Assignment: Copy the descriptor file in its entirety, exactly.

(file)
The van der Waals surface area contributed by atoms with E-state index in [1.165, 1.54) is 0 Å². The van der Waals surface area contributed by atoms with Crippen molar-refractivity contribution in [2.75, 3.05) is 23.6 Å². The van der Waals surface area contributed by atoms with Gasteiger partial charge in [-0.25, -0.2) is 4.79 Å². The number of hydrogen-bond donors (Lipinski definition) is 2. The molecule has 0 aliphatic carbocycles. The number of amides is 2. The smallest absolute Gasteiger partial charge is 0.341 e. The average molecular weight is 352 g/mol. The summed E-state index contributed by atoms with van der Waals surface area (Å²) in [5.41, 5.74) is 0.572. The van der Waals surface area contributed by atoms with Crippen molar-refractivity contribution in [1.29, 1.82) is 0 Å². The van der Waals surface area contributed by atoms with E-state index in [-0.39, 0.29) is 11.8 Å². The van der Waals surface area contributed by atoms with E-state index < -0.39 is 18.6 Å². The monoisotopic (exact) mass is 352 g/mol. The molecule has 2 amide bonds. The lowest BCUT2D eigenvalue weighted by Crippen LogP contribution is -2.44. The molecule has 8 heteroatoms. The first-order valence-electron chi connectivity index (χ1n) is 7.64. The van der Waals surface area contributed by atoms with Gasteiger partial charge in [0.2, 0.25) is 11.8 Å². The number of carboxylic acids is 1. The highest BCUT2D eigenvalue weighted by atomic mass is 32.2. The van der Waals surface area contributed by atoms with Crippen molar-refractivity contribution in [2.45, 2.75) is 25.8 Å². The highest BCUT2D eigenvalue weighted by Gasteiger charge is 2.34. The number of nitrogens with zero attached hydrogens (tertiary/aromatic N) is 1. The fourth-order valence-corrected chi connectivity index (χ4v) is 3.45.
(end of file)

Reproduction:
The van der Waals surface area contributed by atoms with E-state index in [1.165, 1.54) is 0 Å². The van der Waals surface area contributed by atoms with Crippen molar-refractivity contribution in [2.75, 3.05) is 23.6 Å². The van der Waals surface area contributed by atoms with Gasteiger partial charge in [-0.25, -0.2) is 4.79 Å². The number of hydrogen-bond donors (Lipinski definition) is 2. The molecule has 0 aliphatic carbocycles. The number of amides is 2. The smallest absolute Gasteiger partial charge is 0.341 e. The average molecular weight is 352 g/mol. The summed E-state index contributed by atoms with van der Waals surface area (Å²) in [5.41, 5.74) is 0.572. The van der Waals surface area contributed by atoms with Crippen molar-refractivity contribution in [1.29, 1.82) is 0 Å². The van der Waals surface area contributed by atoms with E-state index in [-0.39, 0.29) is 11.8 Å². The van der Waals surface area contributed by atoms with E-state index < -0.39 is 18.6 Å². The monoisotopic (exact) mass is 352 g/mol. The molecule has 2 amide bonds. The lowest BCUT2D eigenvalue weighted by Crippen LogP contribution is -2.44. The molecule has 8 heteroatoms. The first-order valence-electron chi connectivity index (χ1n) is 7.64. The van der Waals surface area contributed by atoms with Gasteiger partial charge in [0.2, 0.25) is 11.8 Å². The number of carboxylic acids is 1. The highest BCUT2D eigenvalue weighted by atomic mass is 32.2. The van der Waals surface area contributed by atoms with Crippen molar-refractivity contribution in [2.45, 2.75) is 25.8 Å². The highest BCUT2D eigenvalue weighted by Gasteiger charge is 2.34. The number of nitrogens with zero attached hydrogens (tertiary/aromatic N) is 1. The fourth-order valence-corrected chi connectivity index (χ4v) is 3.45.